The Chinese economy revealed fresh signs of softness Friday with data showing the pace of investment slowing to record lows while retail spending and industrial production stabilised.
Beijing faces a delicate balancing act, aiming to shift its growth driver away from investment and exports towards personal consumption, while at the same time battling a mountain of debt.
The trade spat with major export destination the United States has complicated the task and sent domestic stock markets tumbling to lows not seen since the 2016 collapse.
US President Donald Trump has threatened to slap higher taxes on every Chinese product coming into the US — though another round of high-level talks could be in the offing.
Still on Thursday Trump threw cold water on hopes for those negotiations.
“We are under no pressure to make a deal with China, they are under pressure to make a deal with us,” Trump tweeted.
“Our markets are surging, theirs are collapsing…If we meet, we meet?”
China’s National Bureau of Statistics, which released the new data Friday, said the trade spat has had a limited effect on economic data so far.
But it “certainly had an impact” from the perspective of the two countries and their people, said NBS spokesman Mao Shengyong.
“Trade protection has cast a shadow over the recovery of the world economy,” Mao said.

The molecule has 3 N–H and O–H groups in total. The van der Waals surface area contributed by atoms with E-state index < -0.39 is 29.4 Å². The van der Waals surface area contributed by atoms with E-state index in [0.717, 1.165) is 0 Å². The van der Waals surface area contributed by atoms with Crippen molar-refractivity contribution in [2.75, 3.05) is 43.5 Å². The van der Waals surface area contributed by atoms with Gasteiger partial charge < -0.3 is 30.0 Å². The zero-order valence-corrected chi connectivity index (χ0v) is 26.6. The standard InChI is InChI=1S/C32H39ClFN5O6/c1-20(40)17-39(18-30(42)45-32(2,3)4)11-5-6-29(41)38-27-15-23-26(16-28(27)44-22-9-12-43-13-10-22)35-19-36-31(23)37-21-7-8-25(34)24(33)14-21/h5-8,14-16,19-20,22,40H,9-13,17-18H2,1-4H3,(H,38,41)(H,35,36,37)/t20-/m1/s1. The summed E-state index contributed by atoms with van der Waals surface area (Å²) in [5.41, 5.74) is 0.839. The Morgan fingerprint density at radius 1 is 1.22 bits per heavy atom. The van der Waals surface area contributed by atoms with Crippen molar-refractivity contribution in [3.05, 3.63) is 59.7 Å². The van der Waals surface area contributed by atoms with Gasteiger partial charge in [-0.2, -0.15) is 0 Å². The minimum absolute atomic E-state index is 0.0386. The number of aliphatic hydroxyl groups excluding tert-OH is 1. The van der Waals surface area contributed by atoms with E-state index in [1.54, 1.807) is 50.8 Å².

Fixed-asset investment, a key economic driver for China, expanded just 5.3 percent in on-year January-August compared with the same period last year. That is slower than the 5.5 percent in January-July, which was the lowest level on record.
China’s cabinet has indicated it will step up support for the economy and quicken infrastructure project approval in coming months but experts do not expect the measures to kick in until next year.
Output at factories and workshops ticked up 6.1 percent in August, from 6.0 percent in July, according to the NBS, and in line with the forecast in a Bloomberg News survey.
Retail sales, a window into Beijing’s aim to get consumers spending to drive the economy, expanded 9.0 percent for the month, from 8.8 percent in July and beating estimates of 8.8 percent.
But analysts warned part of the jump could be attributed to higher inflation.
The data does “little to change our view that growth remains on a downward trajectory”, said Julian Evans-Pritchard of Capital Economics.
“We think growth will continue to slow in the coming months given that policy stimulus has so far failed to drive a turnaround in infrastructure spending or broader credit growth,” said Evans-Pritchard.
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